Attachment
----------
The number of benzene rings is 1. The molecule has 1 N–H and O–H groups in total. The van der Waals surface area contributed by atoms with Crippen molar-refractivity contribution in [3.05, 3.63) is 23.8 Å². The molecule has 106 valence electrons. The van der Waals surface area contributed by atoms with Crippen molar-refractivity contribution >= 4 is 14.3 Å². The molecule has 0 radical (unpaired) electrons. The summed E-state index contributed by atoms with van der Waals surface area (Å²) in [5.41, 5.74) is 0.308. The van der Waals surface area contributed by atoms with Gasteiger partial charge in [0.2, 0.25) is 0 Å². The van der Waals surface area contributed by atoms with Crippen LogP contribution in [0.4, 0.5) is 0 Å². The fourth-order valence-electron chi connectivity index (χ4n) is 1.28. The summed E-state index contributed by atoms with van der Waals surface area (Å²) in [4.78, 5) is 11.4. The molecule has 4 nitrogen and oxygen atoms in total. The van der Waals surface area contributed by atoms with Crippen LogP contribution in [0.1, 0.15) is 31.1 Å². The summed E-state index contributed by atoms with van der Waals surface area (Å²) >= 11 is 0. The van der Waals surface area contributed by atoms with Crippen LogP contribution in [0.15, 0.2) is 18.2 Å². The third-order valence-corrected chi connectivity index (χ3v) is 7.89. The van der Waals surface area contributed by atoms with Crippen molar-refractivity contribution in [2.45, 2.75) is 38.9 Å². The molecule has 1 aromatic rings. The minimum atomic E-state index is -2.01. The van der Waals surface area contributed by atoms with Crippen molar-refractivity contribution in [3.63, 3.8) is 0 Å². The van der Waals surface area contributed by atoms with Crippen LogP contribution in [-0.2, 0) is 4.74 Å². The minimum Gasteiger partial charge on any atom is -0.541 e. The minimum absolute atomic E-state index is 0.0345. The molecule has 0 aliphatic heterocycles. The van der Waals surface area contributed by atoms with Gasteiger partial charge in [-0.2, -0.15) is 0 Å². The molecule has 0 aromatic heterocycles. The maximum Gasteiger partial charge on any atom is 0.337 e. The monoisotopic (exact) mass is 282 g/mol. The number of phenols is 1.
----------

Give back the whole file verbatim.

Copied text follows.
The number of benzene rings is 1. The molecule has 1 N–H and O–H groups in total. The van der Waals surface area contributed by atoms with Crippen molar-refractivity contribution in [3.05, 3.63) is 23.8 Å². The molecule has 106 valence electrons. The van der Waals surface area contributed by atoms with Crippen molar-refractivity contribution >= 4 is 14.3 Å². The molecule has 0 radical (unpaired) electrons. The summed E-state index contributed by atoms with van der Waals surface area (Å²) in [5.41, 5.74) is 0.308. The van der Waals surface area contributed by atoms with Gasteiger partial charge in [0.2, 0.25) is 0 Å². The van der Waals surface area contributed by atoms with Crippen LogP contribution in [0.4, 0.5) is 0 Å². The fourth-order valence-electron chi connectivity index (χ4n) is 1.28. The summed E-state index contributed by atoms with van der Waals surface area (Å²) in [4.78, 5) is 11.4. The molecule has 4 nitrogen and oxygen atoms in total. The van der Waals surface area contributed by atoms with Crippen LogP contribution in [0.1, 0.15) is 31.1 Å². The summed E-state index contributed by atoms with van der Waals surface area (Å²) >= 11 is 0. The van der Waals surface area contributed by atoms with Crippen LogP contribution in [0.15, 0.2) is 18.2 Å². The third-order valence-corrected chi connectivity index (χ3v) is 7.89. The van der Waals surface area contributed by atoms with Crippen molar-refractivity contribution in [2.45, 2.75) is 38.9 Å². The molecule has 1 aromatic rings. The minimum atomic E-state index is -2.01. The van der Waals surface area contributed by atoms with Crippen molar-refractivity contribution in [3.63, 3.8) is 0 Å². The van der Waals surface area contributed by atoms with Crippen LogP contribution in [-0.2, 0) is 4.74 Å². The minimum Gasteiger partial charge on any atom is -0.541 e. The minimum absolute atomic E-state index is 0.0345. The molecule has 0 aliphatic heterocycles. The van der Waals surface area contributed by atoms with Gasteiger partial charge in [-0.2, -0.15) is 0 Å². The molecule has 0 aromatic heterocycles. The maximum Gasteiger partial charge on any atom is 0.337 e. The monoisotopic (exact) mass is 282 g/mol. The number of phenols is 1.